What did you used to like about the old BBS days?


#1

I think for me what I liked was the chatrooms, the door games and the speed of the systems.

The chat rooms and the speed of the system seem to still not to have been equalled by web based systems, they are slow and buggy by comparison and they insist on hideous white background while you’re chatting which you can’t change.

I really miss hitting enter and my line of chat text appears instantly or posting a message and it’s just there solid and saved with no messing around, I have no big problem with facebook, but they still haven’t got chat rooms or even person to person chat working in any kind of nice way, and again horrible white backgrounds.

The door games were cool, my favourites were Global War (basically risk) and Legend of the Red Dragon, what door games did you play?


#2

These are always sad discussions for me, because I lived in England, land of the metered phone call, and the BBS scene was nonexistent. It was a rich kid thing!


#3

I had no idea, we really were spoilt then. Of course while our calls weren’t metered by the phone company they were metered by our mums, only certain times we could use the phone line and only for so long, and typically your mother would forget and pick up the phone when you’d just spent the better part of an hour downloading some ‘huge’ 250kb file when you were at 97%.


#4

I was in South Africa and dear Satan, the phone bills…


#5

Oh you know what boing boing also needs, chatrooms.


#6

TradeWars, Colorwars, I wasn’t too fond of LORD, there was that other one that was based/similar to it. BRE, etc,. I miss those games. Specially the BRE. The type I played had BBS vs. BBS module installed. Made that much more interesting.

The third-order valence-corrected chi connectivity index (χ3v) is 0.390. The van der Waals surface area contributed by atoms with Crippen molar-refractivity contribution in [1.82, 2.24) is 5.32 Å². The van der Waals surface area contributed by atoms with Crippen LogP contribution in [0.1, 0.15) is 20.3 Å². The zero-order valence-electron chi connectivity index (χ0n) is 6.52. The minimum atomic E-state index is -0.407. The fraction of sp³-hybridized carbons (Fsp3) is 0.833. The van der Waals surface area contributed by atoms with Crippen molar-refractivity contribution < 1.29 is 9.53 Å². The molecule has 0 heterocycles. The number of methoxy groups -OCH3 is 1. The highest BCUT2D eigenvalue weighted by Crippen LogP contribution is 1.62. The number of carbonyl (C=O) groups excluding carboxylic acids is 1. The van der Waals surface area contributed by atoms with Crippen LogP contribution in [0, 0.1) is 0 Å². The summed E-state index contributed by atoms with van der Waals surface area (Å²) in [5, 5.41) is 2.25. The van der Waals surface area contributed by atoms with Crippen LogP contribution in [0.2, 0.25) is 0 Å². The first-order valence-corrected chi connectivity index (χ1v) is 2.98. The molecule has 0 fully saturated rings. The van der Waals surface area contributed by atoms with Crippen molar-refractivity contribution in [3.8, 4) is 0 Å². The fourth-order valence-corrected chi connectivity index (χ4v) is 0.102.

IRC is still around no? If you miss chatrooms that much…

I miss the local community feel of the message systems. The remains of Fidonet isn’t the same as it use to be.


#7

IRC has it’s own issues, I used to use it but everybody is on facebook now, I’d rather chat with all my friends not just the IRC stalwarts.


#8

I got into it a bit late but I remember a few things:

  1. Clocking a lot of time into L.O.R.D.
  2. Getting booted when caller ID became a thing for trying to have multiple accounts to play more L.O.R.D.
  3. Downloading some of the first MP3s (this was in the 90s methinks)
  4. Calling into the MAXIS BBS, Being too young to fully appreciate long distance charges, racking up a huge phonebill for my folks all so I could abuse their gateway to access the internet without being an internet subscriber…

Bonus: Chatting up the MAXIS SysOp and him offering to send me a game (Klik & Play)


#9

At a temp gig I figured out that one of the computers at my station had a modem to an outside line, which I then used to deal with boredom during my days. Dialed in to all sorts of BBSs all over the place.

Then one morning, before I got to the office, my temp agent called and told me not to go in. Apparently the phone bill for the extension assigned to my station arrived…I had racked up over $300 in charges during the month.

I miss the experimentation of it all. These days, the Internet is a utility, like water or electricity. Back then, you had to hunt down phone numbers, deal with busy signals, getting booted when the Admin wanted to use his computer. And the technology! I started at 1200 baud, and bought a new modem–twice as fast!–every time they came out. 2400, 4800, 9600, 14.4, 28.8, 56K! Plus I used PCMCIA cards, so there was the shrinking form factor thing as well.

Also: Ginger Lynn, 4-color CGA loop.


#10

TradeWars 2002


#11

Oh how I miss the weirdness of BBS days. Between about 13-15 is when I first got on them, at the houses of friends with computers. We used to get on a local board all the time that was supposed to be an adults only hangout, full of lots of goths. (I will never forget the looks on their faces when we showed at the all night dinner for a meet up and they realized how underage we were, haha!)

I miss so much that sense of the world opening up, of feeling like the future was right around the corner. Getting to talk to people so far away was amazing to me. It was like some crazy puzzle, a secret club.